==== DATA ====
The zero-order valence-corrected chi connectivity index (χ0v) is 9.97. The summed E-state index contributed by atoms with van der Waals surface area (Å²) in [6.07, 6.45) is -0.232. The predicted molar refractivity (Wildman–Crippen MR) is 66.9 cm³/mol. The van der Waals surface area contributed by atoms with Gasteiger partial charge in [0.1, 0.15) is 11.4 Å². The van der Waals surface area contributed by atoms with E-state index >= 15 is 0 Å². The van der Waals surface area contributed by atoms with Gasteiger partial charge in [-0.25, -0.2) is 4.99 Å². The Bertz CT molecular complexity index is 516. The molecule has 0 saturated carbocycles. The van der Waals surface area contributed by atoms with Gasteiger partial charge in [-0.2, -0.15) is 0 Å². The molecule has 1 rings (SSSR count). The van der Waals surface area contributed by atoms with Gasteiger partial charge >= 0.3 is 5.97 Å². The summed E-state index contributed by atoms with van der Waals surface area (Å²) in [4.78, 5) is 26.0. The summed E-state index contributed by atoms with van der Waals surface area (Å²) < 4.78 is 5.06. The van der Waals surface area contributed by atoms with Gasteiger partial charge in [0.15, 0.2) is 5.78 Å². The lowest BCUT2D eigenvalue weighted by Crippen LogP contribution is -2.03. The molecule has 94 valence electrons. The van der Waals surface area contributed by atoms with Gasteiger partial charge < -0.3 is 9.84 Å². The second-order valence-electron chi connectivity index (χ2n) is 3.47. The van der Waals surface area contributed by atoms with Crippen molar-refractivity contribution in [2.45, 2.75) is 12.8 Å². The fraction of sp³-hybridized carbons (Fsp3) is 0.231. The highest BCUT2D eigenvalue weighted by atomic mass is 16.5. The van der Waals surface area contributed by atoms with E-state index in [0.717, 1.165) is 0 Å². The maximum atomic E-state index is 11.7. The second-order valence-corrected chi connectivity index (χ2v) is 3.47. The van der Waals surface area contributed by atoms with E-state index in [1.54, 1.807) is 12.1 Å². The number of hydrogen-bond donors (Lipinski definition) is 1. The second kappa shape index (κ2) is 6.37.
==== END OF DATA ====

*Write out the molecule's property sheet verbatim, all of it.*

The zero-order valence-corrected chi connectivity index (χ0v) is 9.97. The summed E-state index contributed by atoms with van der Waals surface area (Å²) in [6.07, 6.45) is -0.232. The predicted molar refractivity (Wildman–Crippen MR) is 66.9 cm³/mol. The van der Waals surface area contributed by atoms with Gasteiger partial charge in [0.1, 0.15) is 11.4 Å². The van der Waals surface area contributed by atoms with E-state index >= 15 is 0 Å². The van der Waals surface area contributed by atoms with Gasteiger partial charge in [-0.25, -0.2) is 4.99 Å². The Bertz CT molecular complexity index is 516. The molecule has 0 saturated carbocycles. The van der Waals surface area contributed by atoms with Gasteiger partial charge in [-0.2, -0.15) is 0 Å². The molecule has 1 rings (SSSR count). The van der Waals surface area contributed by atoms with Gasteiger partial charge >= 0.3 is 5.97 Å². The summed E-state index contributed by atoms with van der Waals surface area (Å²) in [4.78, 5) is 26.0. The summed E-state index contributed by atoms with van der Waals surface area (Å²) < 4.78 is 5.06. The van der Waals surface area contributed by atoms with Gasteiger partial charge in [0.15, 0.2) is 5.78 Å². The lowest BCUT2D eigenvalue weighted by Crippen LogP contribution is -2.03. The molecule has 94 valence electrons. The van der Waals surface area contributed by atoms with Gasteiger partial charge < -0.3 is 9.84 Å². The second-order valence-electron chi connectivity index (χ2n) is 3.47. The van der Waals surface area contributed by atoms with Crippen molar-refractivity contribution in [2.45, 2.75) is 12.8 Å². The fraction of sp³-hybridized carbons (Fsp3) is 0.231. The highest BCUT2D eigenvalue weighted by atomic mass is 16.5. The van der Waals surface area contributed by atoms with E-state index in [0.717, 1.165) is 0 Å². The maximum atomic E-state index is 11.7. The second-order valence-corrected chi connectivity index (χ2v) is 3.47. The van der Waals surface area contributed by atoms with E-state index in [1.54, 1.807) is 12.1 Å². The number of hydrogen-bond donors (Lipinski definition) is 1. The second kappa shape index (κ2) is 6.37.